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JONESIE: The twin disasters of Fort McMurray

May 11, 2016 - 12:06 PM

OPINION


When wildfires strike, evacuees go through a natural cycle of emotional stages.

First is surprise and shock, which confuses actions. You throw a bunch of meaningless junk into a vehicle and if you’re lucky you remember children and pets and maybe some photo albums among your snow pants and cheese slices.

Then you try to remain calm as you get into traffic with all your neighbours who are also trying to flee. Next, once you are clear from danger, comes the feeling of helplessness. Great you are safe. But beyond suddenly remembering all the things you should have packed — now what?

Well, go on social media and see how people are trying to score points off your emergency, that’s what.

On the Fort McMurray fire, first it was a ridiculous former Alberta NDP candidate who called the fire 'karmic', I suppose because it happened in Canada’s tar sands and the NDP is upselling climate change these days. If he was simply being an observer instead of an ass, he would have said it was 'ironic'.

Then all the oil supporters rightfully hit social media to excoriate the fellow for scoring political points in perhaps the greatest natural disaster in the country’s history. Then they backed that up by scoring their own political points.

And so on.

Surely climate change is and should be part of this discussion. We are well past relying on nerds and data for this information — you need only use your own eyes. But that so many people raced to their caps lock button for a PANICKED LEAP to judgment shows how 'climate change' is as much or more of a scapegoat, buzzword and mindless political rallying cry than a measure of science.

Man definitely helped create the conditions for these ‘super-fires’ but rushing to climate change ignores more direct factors. By far, the greater human interference is our ability and effort in putting out fires for the last 50 years. Two years before Okanagan Mountain Park burned in 2003, I wrote about concerns that fire suppression left so much fuel piled on the ground that once fire did start, there would be no stopping it. And they were right. It’s the same all over this great forested land.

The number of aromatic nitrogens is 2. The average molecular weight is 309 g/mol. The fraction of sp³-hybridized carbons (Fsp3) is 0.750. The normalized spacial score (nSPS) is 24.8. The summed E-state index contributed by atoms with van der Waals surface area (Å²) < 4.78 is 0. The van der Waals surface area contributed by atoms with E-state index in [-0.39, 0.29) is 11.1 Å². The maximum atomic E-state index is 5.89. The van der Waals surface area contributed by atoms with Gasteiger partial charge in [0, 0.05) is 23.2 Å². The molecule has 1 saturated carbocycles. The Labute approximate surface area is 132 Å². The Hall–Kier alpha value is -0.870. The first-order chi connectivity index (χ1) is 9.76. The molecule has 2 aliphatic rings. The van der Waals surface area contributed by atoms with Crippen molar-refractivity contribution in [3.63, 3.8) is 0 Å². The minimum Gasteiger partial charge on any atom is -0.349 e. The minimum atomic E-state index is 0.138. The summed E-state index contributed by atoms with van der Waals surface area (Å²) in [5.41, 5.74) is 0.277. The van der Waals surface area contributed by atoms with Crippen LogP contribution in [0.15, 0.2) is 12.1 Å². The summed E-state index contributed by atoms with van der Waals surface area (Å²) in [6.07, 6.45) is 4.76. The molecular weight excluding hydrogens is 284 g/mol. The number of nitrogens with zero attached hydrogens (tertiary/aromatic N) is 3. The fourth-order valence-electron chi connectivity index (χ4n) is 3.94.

Now that’s ironic.

Also ironic is the rage of so many Albertans, oil-supported families and general right wingers, unleashed on anyone who would dare discuss climate change now. This is an emergency and we should focus entirely on the disaster, they said. But while they were at it, of course, they had time to share on social media some nefarious link to Syrian refugees and lies about how Canada isn’t helping its own people. I’ve seen more memes about Justin Trudeau and Rachel Notley than I did in the campaigns that elevated them to office. This is no longer a disaster, it's a recall campaign.

And somewhere in an oil camp cut off from the rest of the world by flames and ash, comes the final emotional stage of the evacuees — confusion. I’m sure it’s something between tears and laughter that their disaster has become a sideshow to the disaster of political discourse in this country.

— Marshall Jones is the editor of iNFOnews.ca

News from © InfoTel News Ltd, 2016
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